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Workplace in-Detail: Bullying, harassment and discrimination series

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Bullying, harassment and discrimination series

Each week through September, we will publish another section of this Workplace in-Depth series.

Don’t forget to check back in next week for Part 5.

September 2020 by Andrew Douglas


Part One: An introduction

The below definitions have been simplified for ease of use.

  • Bullying means repetitive acts that are unreasonable (hurt, humiliate or intimidate) and affects the employees’ safety at work (see s. 789FB FWA)
  • Discrimination means to treat someone less favourably because of them having a protected attribute (for example, their age or gender – see Table 1 Protected Attributes, below). There are two types of discrimination, direct and indirect.
  • Harassment means usually repeated and unwelcome acts or remarks in respect of a protected attribute of discrimination that has the effect of offending, intimidating or humiliating a person.  The word harass includes the idea that it instils fear or infliction of damage. The most frequent type of harassment is sexual harassment.
  • Victimisation means a person treating a person adversely because they alleged, brought a complaint or in any way complained about you harassing or discriminating against them.

Protected Attributes

A summary of protected attributes, listed by state.

Impact of other law

Bullying, harassment and discrimination which causes psychological injury will always be an accepted claim in workers’ compensation and be prosecutable under safety legislation (see the discussion below about the New NSW Code). It will also give rise to claims of adverse action which would be difficult to defend. The only defence for  an organisation under safety, FWA and discrimination legislation is severing vicarious liability as you can demonstrate the behaviour was unknown (and couldn’t be known) to the organisation, breached its rules and everyone was competent in the rules (no defence in workers’ compensation). Then the wrongdoer will be liable not the organisation.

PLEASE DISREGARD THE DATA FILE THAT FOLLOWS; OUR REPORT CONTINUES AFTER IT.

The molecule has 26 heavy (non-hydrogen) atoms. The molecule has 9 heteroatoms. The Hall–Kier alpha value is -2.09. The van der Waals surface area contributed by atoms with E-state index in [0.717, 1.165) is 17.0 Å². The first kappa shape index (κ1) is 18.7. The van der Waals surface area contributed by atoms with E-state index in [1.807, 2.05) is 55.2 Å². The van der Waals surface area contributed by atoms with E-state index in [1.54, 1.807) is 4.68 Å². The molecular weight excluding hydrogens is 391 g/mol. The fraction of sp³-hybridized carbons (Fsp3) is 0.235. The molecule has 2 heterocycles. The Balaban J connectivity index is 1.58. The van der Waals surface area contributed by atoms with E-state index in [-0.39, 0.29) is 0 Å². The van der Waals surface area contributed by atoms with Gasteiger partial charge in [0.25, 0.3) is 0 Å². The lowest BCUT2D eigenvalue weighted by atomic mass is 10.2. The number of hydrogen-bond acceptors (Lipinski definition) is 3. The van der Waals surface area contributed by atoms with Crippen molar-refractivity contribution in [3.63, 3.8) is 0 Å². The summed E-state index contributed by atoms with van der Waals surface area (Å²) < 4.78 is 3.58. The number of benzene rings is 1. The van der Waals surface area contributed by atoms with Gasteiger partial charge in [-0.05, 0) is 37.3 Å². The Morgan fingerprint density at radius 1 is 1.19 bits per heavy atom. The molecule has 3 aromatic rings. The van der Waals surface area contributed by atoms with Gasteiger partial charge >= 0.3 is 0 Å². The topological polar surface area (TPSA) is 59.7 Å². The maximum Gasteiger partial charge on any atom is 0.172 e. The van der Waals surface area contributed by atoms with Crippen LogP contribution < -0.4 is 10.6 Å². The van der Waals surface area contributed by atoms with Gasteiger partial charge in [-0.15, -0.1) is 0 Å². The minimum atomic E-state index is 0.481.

Psychological illness (stress claims)

There are three defences:

  1. It is not a psychological illness as defined
  2. Work was not the cause
  3. Reasonable management action

Reasonable Management Action is the employer action taken in managing the employee is reasonable to take and undertaken in a fair and reasonable manner.


Part Two: Working from home

The evidence indicates that employees are working harder at home than at work, have no separation between home and work and are increasingly suffering mental health issues. Email communication is two dimensional and hard to read the writers intent-it is frequently informal, blunt and directive. Workflow is not managed.

Interestingly, the major cause of mental health issues at work, according to contemporary research is poor work management design. Something that could be cured by simply asking people what the impediments to productivity are? At home it could include extraneous matters like family, poor workspace and ergonomics, carers responsibility, feeling isolated and not cared about. But mostly it is about the failure in how work is organisationally and environmentally designed.

Change is happening randomly, quickly and without a clear understanding of how that impacts our human employees. How we do business is not matched by the leader’s capacity to motivate people to embrace change and the business lacks the investment to align change, skills and health. Both safety and the capacity to do the work quickly falls behind change.

The failures in managing working from home are often small but repeated. Late night requests for urgent work, dumping loads of work with little notice or support, leaving people off zoom calls. Emails that are abrupt, unhelpful and copied into others apparently criticising the person. This has all the elements of bullying irrespective of the intent. Ignoring carers responsibilities is also adverse action and discrimination. All of it breaches safety obligations and would ensure any psychological claim under workers’ compensation was accepted.

The answers:

  1. Design how the work will be done through consultation